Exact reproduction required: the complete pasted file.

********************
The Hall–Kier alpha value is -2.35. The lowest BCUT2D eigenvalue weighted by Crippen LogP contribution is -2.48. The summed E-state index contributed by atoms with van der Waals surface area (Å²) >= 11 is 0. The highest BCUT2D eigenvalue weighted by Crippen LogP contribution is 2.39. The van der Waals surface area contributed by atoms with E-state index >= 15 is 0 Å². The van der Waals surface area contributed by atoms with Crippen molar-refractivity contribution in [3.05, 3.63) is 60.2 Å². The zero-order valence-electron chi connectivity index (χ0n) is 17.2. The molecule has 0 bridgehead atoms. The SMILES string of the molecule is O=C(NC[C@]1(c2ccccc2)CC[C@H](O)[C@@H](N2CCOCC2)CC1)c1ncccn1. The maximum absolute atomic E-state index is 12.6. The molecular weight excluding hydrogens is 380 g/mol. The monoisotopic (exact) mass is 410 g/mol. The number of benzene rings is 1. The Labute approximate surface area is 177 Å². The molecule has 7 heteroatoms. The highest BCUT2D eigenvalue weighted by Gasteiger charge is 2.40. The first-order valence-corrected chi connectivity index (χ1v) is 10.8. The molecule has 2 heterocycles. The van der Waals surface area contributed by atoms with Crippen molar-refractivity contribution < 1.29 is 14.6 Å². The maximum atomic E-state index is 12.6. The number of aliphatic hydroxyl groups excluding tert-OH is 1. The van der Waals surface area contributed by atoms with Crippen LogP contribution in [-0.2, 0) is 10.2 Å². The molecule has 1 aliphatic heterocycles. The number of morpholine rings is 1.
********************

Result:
The Hall–Kier alpha value is -2.35. The lowest BCUT2D eigenvalue weighted by Crippen LogP contribution is -2.48. The summed E-state index contributed by atoms with van der Waals surface area (Å²) >= 11 is 0. The highest BCUT2D eigenvalue weighted by Crippen LogP contribution is 2.39. The van der Waals surface area contributed by atoms with E-state index >= 15 is 0 Å². The van der Waals surface area contributed by atoms with Crippen molar-refractivity contribution in [3.05, 3.63) is 60.2 Å². The zero-order valence-electron chi connectivity index (χ0n) is 17.2. The molecule has 0 bridgehead atoms. The SMILES string of the molecule is O=C(NC[C@]1(c2ccccc2)CC[C@H](O)[C@@H](N2CCOCC2)CC1)c1ncccn1. The maximum absolute atomic E-state index is 12.6. The molecular weight excluding hydrogens is 380 g/mol. The monoisotopic (exact) mass is 410 g/mol. The number of benzene rings is 1. The Labute approximate surface area is 177 Å². The molecule has 7 heteroatoms. The highest BCUT2D eigenvalue weighted by Gasteiger charge is 2.40. The first-order valence-corrected chi connectivity index (χ1v) is 10.8. The molecule has 2 heterocycles. The van der Waals surface area contributed by atoms with Crippen molar-refractivity contribution < 1.29 is 14.6 Å². The maximum atomic E-state index is 12.6. The number of aliphatic hydroxyl groups excluding tert-OH is 1. The van der Waals surface area contributed by atoms with Crippen LogP contribution in [-0.2, 0) is 10.2 Å². The molecule has 1 aliphatic heterocycles. The number of morpholine rings is 1.